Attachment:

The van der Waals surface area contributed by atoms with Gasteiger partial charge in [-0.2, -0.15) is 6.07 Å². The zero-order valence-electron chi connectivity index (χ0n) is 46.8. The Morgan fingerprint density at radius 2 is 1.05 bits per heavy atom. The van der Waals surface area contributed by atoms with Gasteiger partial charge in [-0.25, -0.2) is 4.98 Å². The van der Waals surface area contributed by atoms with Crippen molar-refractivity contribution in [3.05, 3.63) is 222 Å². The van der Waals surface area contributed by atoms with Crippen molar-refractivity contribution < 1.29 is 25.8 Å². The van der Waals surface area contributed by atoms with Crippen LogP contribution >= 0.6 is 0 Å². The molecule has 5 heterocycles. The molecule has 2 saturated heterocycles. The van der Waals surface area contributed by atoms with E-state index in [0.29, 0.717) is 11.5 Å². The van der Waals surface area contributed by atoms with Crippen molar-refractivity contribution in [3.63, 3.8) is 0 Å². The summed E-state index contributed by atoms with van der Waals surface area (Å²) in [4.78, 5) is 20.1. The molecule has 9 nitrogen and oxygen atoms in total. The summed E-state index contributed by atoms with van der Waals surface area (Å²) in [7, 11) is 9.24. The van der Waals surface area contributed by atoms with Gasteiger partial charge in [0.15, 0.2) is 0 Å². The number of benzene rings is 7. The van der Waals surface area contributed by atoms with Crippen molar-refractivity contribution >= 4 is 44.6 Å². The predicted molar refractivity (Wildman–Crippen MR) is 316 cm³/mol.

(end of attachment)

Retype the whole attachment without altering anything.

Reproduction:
The van der Waals surface area contributed by atoms with Gasteiger partial charge in [-0.2, -0.15) is 6.07 Å². The zero-order valence-electron chi connectivity index (χ0n) is 46.8. The Morgan fingerprint density at radius 2 is 1.05 bits per heavy atom. The van der Waals surface area contributed by atoms with Gasteiger partial charge in [-0.25, -0.2) is 4.98 Å². The van der Waals surface area contributed by atoms with Crippen molar-refractivity contribution in [3.05, 3.63) is 222 Å². The van der Waals surface area contributed by atoms with Crippen molar-refractivity contribution < 1.29 is 25.8 Å². The van der Waals surface area contributed by atoms with Crippen LogP contribution >= 0.6 is 0 Å². The molecule has 5 heterocycles. The molecule has 2 saturated heterocycles. The van der Waals surface area contributed by atoms with E-state index in [0.29, 0.717) is 11.5 Å². The van der Waals surface area contributed by atoms with Crippen molar-refractivity contribution in [3.63, 3.8) is 0 Å². The summed E-state index contributed by atoms with van der Waals surface area (Å²) in [4.78, 5) is 20.1. The molecule has 9 nitrogen and oxygen atoms in total. The summed E-state index contributed by atoms with van der Waals surface area (Å²) in [7, 11) is 9.24. The van der Waals surface area contributed by atoms with Gasteiger partial charge in [0.15, 0.2) is 0 Å². The number of benzene rings is 7. The van der Waals surface area contributed by atoms with Crippen molar-refractivity contribution >= 4 is 44.6 Å². The predicted molar refractivity (Wildman–Crippen MR) is 316 cm³/mol.